Noor Ali Chagani: House of Bricks

CHELSEA

January 14 – February 13, 2016

Press Release

“The greatest dream of one’s life… All the struggles, efforts … are to accomplish this wish of building one’s own house” … Noor Ali Chagani

 

New York, NY—Leila Heller Gallery is pleased to announce, House of Bricks, the first solo exhibition of Lahore-based artist Noor Ali Chagani, on view from January 14—February 13, 2016. The show will feature over fifteen new works of sculpture, painting and installation dealing with issues of home and belonging. An illustrated catalogue with an essay by Justine Ludwig, Senior Curator at Dallas Contemporary, will accompany the show.

 

A graduate of the Lahore National College of Arts’ renowned for its Miniature Painting program, Chagani uses his traditional training to inform his contemporary practice. He combines both the high art of exquisite miniature traditions passed down from the royal Mughal and Persian courts, with the low art of ceramics and techniques of brickmaking craftsmen, equally centuries old. An ode to his training, Chagani constructs his own miniature terra cotta bricks by using old-fashioned kilns and firing methods. He then applies tiny brush strokes to fluidly depict combined and reappropriated imagery seen in the streets of his hometown. Most recently, he has also begun incorporating weaving of bricks into his production, further expanding on the formal possibilities of his techniques.

“The brick is a unit that is used repetitively; it is a unit of strength, power and support. It talks about land ownership and possession.”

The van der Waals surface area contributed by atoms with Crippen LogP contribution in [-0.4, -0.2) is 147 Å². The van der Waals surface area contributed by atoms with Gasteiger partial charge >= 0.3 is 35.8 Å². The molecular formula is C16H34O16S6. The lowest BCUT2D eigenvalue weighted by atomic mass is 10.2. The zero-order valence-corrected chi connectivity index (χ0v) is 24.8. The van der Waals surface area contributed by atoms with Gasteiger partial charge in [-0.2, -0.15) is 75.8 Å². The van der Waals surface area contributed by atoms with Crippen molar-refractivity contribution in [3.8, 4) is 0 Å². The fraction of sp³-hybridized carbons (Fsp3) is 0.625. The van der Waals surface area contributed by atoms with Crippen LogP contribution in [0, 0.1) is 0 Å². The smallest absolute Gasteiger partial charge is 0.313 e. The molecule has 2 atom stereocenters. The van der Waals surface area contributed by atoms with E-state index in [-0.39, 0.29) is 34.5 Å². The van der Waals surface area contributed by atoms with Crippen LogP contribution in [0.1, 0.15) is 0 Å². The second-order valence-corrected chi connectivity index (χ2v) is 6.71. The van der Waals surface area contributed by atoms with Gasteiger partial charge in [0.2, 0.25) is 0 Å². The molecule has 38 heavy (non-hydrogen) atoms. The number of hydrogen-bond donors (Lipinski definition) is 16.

In this first solo exhibition of his career, Chagani expands upon the initial reasons he has used bricks throughout his career. Bricks are the basic unit with which homes in Pakistan were, and in many cases still are, built. Drawing on his personal experiences, Chagani’s sculptures explore questions of identity and represent his longing for stability in a sound house: “The brick is a unit that is used repetitively; it is a unit of strength, power and support. It talks about land ownership and possession. It shows a constant struggle between retaining one’s identity and yet blending with the masses. It also communicates the need to be a part of a strong organization.”

Just as each brick is a small segment adding up to a whole, each artwork in House of Bricks consists of various elements which make up a physical edifice such as a home.

Chagani creates various foundational structures such as a roof, floors, walls, stairs and pillars in addition to objects found in homes such as a mirror, a console, and books. He explains, “We spend our lives developing our own house. It’s partly the greatest dream of one’s life. All the struggles, efforts, and savings are to accomplish this wish of building one’s own house.” Chagani expands his range of practice by creating a cohesive and conceptually balanced new body of work allowing him to fully explore what it takes to build a home.